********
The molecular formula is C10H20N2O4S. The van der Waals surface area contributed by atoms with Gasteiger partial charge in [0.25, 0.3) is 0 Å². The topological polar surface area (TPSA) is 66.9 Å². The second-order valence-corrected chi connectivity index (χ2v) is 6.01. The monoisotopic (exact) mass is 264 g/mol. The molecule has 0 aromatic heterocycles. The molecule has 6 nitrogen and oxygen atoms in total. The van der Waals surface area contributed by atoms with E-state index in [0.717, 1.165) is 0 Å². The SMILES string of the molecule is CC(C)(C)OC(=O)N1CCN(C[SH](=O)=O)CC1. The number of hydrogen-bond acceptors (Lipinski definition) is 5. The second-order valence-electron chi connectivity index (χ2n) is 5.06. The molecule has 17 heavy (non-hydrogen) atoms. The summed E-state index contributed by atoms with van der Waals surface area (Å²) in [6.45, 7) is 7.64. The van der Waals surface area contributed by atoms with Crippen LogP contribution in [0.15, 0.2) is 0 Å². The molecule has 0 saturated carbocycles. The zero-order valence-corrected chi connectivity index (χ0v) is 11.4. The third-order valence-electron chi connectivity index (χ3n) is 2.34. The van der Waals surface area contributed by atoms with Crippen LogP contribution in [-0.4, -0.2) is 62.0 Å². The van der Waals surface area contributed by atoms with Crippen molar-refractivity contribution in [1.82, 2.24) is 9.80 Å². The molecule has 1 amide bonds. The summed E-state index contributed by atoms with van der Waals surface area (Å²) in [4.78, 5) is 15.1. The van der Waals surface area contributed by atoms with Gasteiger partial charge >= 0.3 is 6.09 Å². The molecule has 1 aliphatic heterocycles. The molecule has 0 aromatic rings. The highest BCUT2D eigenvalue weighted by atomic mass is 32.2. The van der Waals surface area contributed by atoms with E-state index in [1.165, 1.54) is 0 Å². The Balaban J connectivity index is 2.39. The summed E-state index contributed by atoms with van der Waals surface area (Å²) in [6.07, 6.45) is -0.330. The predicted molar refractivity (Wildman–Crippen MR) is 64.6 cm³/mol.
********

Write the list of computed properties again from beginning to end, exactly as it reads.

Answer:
The molecular formula is C10H20N2O4S. The van der Waals surface area contributed by atoms with Gasteiger partial charge in [0.25, 0.3) is 0 Å². The topological polar surface area (TPSA) is 66.9 Å². The second-order valence-corrected chi connectivity index (χ2v) is 6.01. The monoisotopic (exact) mass is 264 g/mol. The molecule has 0 aromatic heterocycles. The molecule has 6 nitrogen and oxygen atoms in total. The van der Waals surface area contributed by atoms with E-state index in [0.717, 1.165) is 0 Å². The SMILES string of the molecule is CC(C)(C)OC(=O)N1CCN(C[SH](=O)=O)CC1. The number of hydrogen-bond acceptors (Lipinski definition) is 5. The second-order valence-electron chi connectivity index (χ2n) is 5.06. The molecule has 17 heavy (non-hydrogen) atoms. The summed E-state index contributed by atoms with van der Waals surface area (Å²) in [6.45, 7) is 7.64. The van der Waals surface area contributed by atoms with Crippen LogP contribution in [0.15, 0.2) is 0 Å². The molecule has 0 saturated carbocycles. The zero-order valence-corrected chi connectivity index (χ0v) is 11.4. The third-order valence-electron chi connectivity index (χ3n) is 2.34. The van der Waals surface area contributed by atoms with Crippen LogP contribution in [-0.4, -0.2) is 62.0 Å². The van der Waals surface area contributed by atoms with Crippen molar-refractivity contribution in [1.82, 2.24) is 9.80 Å². The molecule has 1 amide bonds. The summed E-state index contributed by atoms with van der Waals surface area (Å²) in [4.78, 5) is 15.1. The van der Waals surface area contributed by atoms with Gasteiger partial charge >= 0.3 is 6.09 Å². The molecule has 1 aliphatic heterocycles. The molecule has 0 aromatic rings. The highest BCUT2D eigenvalue weighted by atomic mass is 32.2. The van der Waals surface area contributed by atoms with E-state index in [1.165, 1.54) is 0 Å². The Balaban J connectivity index is 2.39. The summed E-state index contributed by atoms with van der Waals surface area (Å²) in [6.07, 6.45) is -0.330. The predicted molar refractivity (Wildman–Crippen MR) is 64.6 cm³/mol.